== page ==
weConnect Resources

Japan’s Start-up Visa: The Real Story

How to Actually Relocate to Japan and Build a Japan-based Startup

Whether the world knows it or not, Japan wants to become a place where startup unicorns can be born. However, starting a company in Japan isn’t as easy as founders would like, especially if you are not from Japanoriginally and even more so if you don’t speak the language.  

 With all that in mind, the Japanese government made an unprecedented announcement back in July 2015 that the ystarted a program to promote startups founded bynon-Japanese if the business was built in one of the designated special strategic zones.  

 As with most of the announcements Japan makes to the world, it seemed amazing on the surface, but as foreign founders got into the weeds of the program, it was revealed that the government had made it harder than before to relocate to Japan and start a company.  

 Whether you are just starting or already have a growing business, foreign companies interested in the Japanese market look to send someone (the founder, a co-founder, an executive) to Japan to get things up and running. When we speak with founders and executives, everyone always thinks the Start-up visa is the only solution. A common misconception is that a Start-up visa is just a 6-month Business Manager visa. It is not a unique visa category from the perspective of the immigration office so while the Japanese government makes it seem like the Start-up visa is a straightforward way to bring your business to Japan, it comes with some significant complexities that can create major headaches for those who apply.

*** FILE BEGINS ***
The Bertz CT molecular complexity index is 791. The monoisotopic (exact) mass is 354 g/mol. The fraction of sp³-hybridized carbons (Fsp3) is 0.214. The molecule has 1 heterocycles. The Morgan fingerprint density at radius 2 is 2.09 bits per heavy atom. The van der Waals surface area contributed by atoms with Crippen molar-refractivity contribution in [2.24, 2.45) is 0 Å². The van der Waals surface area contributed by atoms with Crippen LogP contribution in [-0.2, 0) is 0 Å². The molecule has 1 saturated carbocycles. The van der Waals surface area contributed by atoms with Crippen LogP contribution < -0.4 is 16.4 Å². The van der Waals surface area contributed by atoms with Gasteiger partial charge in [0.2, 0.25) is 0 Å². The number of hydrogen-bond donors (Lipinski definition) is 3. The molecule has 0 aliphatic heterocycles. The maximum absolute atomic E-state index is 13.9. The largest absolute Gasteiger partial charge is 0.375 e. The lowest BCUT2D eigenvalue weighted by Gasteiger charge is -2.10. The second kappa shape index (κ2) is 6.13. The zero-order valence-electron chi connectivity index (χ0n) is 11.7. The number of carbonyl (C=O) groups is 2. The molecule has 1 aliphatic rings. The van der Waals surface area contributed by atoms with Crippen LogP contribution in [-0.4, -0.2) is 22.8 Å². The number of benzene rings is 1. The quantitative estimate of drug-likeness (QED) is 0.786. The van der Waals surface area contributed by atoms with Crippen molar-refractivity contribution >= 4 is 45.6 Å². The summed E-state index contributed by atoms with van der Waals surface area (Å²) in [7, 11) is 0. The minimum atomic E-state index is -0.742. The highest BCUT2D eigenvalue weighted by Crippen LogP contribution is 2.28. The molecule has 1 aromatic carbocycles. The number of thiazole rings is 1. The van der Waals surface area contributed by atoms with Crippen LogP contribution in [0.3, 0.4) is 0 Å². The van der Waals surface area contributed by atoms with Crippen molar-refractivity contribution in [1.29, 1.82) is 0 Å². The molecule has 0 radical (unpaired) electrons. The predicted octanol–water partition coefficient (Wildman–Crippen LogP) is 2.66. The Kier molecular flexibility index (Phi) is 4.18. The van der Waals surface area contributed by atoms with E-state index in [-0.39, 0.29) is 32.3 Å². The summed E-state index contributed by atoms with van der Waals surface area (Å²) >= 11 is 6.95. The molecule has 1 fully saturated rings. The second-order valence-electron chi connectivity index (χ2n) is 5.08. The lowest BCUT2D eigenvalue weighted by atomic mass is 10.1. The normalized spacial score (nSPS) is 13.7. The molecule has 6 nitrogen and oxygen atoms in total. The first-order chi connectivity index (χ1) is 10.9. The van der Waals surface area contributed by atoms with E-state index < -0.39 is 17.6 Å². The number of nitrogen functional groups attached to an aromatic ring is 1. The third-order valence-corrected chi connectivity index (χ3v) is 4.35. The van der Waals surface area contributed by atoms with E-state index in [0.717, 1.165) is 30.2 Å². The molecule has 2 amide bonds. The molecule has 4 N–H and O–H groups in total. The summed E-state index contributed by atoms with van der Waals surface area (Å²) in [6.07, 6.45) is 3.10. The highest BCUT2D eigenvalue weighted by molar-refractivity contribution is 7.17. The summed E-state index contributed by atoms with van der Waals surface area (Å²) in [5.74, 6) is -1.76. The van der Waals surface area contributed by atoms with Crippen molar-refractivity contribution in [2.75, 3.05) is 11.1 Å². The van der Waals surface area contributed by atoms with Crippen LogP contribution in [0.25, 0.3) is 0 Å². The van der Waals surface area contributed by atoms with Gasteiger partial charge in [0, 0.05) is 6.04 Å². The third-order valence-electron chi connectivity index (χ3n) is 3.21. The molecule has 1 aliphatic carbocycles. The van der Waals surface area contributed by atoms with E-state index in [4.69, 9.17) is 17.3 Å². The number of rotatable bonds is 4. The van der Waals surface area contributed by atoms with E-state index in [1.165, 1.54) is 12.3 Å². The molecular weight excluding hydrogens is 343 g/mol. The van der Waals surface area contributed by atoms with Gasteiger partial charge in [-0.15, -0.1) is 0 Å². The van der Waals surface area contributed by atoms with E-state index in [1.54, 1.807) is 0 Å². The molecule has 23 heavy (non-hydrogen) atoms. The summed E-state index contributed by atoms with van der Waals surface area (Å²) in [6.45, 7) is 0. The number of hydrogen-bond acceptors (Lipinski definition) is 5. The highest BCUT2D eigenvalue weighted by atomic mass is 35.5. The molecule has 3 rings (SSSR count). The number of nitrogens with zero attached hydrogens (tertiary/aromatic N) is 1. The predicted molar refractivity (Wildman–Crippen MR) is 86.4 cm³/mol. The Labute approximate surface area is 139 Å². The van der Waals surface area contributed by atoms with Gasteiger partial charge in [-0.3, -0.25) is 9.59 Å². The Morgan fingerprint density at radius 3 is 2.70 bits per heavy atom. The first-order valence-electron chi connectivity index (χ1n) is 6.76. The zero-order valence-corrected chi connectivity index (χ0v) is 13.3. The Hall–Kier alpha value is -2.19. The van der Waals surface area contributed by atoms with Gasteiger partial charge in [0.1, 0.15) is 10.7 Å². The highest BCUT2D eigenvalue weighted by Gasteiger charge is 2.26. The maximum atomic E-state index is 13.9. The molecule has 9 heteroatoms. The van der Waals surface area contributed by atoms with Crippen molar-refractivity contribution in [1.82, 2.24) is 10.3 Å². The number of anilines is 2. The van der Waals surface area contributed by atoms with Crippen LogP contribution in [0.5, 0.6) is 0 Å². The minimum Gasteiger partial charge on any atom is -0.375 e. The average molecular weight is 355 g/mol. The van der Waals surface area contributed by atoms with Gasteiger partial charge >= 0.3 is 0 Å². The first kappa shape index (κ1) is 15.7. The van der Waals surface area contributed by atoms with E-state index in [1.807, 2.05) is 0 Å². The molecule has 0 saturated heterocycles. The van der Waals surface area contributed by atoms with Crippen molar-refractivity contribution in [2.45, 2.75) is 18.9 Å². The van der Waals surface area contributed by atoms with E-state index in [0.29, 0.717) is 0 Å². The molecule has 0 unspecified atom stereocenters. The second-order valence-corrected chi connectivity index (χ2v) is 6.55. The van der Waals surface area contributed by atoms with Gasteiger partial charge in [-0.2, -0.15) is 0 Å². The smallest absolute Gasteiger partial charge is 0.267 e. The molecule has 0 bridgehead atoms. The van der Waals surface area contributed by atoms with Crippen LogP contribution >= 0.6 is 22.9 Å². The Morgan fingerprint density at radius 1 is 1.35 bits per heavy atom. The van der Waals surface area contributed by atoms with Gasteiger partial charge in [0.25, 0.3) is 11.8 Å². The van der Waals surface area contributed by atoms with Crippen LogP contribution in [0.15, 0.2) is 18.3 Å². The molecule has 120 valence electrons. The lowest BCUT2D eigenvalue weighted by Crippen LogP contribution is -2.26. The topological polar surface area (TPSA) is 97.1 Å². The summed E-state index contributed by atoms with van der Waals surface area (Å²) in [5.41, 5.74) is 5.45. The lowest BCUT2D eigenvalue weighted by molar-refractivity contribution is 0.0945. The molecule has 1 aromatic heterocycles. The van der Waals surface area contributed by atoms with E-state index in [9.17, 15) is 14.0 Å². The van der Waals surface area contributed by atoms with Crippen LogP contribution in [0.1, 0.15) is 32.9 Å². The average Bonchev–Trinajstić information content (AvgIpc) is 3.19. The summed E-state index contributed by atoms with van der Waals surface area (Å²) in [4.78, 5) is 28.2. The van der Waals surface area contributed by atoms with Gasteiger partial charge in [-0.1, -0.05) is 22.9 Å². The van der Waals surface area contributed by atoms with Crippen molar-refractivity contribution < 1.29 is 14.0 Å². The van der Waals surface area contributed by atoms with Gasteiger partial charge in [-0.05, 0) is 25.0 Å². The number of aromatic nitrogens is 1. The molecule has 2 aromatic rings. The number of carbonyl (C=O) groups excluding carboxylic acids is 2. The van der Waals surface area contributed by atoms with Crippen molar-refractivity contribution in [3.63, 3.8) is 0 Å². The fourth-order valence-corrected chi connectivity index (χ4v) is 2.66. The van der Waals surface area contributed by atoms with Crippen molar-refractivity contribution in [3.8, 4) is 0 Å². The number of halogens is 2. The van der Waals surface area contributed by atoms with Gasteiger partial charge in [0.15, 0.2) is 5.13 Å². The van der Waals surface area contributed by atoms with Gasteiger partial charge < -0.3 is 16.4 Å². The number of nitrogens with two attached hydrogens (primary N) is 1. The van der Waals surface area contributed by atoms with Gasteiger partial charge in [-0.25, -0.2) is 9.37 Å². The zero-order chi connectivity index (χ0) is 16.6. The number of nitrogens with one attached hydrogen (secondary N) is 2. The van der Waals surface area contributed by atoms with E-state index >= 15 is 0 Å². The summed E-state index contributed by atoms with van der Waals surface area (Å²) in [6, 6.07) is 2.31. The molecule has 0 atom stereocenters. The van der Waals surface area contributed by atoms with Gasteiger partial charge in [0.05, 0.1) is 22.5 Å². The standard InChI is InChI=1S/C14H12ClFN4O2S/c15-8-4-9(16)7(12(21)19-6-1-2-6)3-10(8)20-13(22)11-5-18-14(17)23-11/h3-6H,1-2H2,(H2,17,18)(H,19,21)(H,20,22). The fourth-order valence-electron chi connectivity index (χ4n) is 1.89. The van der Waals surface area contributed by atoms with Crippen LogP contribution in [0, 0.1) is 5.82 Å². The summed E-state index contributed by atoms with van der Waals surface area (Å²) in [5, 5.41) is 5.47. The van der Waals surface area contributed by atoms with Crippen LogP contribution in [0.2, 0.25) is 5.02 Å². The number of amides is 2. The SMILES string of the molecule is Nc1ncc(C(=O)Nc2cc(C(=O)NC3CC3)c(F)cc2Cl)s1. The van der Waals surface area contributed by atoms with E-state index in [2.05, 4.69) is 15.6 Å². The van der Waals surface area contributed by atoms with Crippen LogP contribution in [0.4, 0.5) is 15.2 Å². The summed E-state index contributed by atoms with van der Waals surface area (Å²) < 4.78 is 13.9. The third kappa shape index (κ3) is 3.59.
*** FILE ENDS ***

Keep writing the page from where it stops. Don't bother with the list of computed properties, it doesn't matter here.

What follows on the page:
Let’s break down the process of applying for a Start-up visa:  

Steps To Successfully Apply for a Japan Start-Up Visa

Like all visas in Japan, the Start-up visa requires that the applicant obtain a document called the Certificate of Eligibility (“COE”) to enter the country. This is normally the first step to any work visa, but unique to the Start-up visa scheme is a new first step where the applicant must obtain a “Confirmation Certification of Business Startup”. This adds an extra month to the already long application process for a Business Manager visa. Details of the lengthy process are written below: 

Step 1: Acquiring a Confirmation Certification of Business Startup Requires You to Prepare the Following:

  1. Plan for Confirmation of Business Startup Activities
  2. Applicant’s Resume (with photo and email address)
  3. Documentation detailing the applicant’s place of residence for 6 months after arriving in Japan
  4. Passport Copy
  5. Bank Certification of Deposit (Transaction History)
  6. Signed application form
  7. Power of Attorney (your signature required)
  8. Documents of your company outside of Japan (if any)

From here a gyoseishoshi (Immigration Lawyer) will translate the documents and submit the application to the Japan Immigration Office.

Once you have your Confirmation Certification of Business Startup, you move onto Step 2. 

Step 2: Acquiring a Certificate of Eligibility (COE) Requires These Actions:

  1. Prepare the following documents: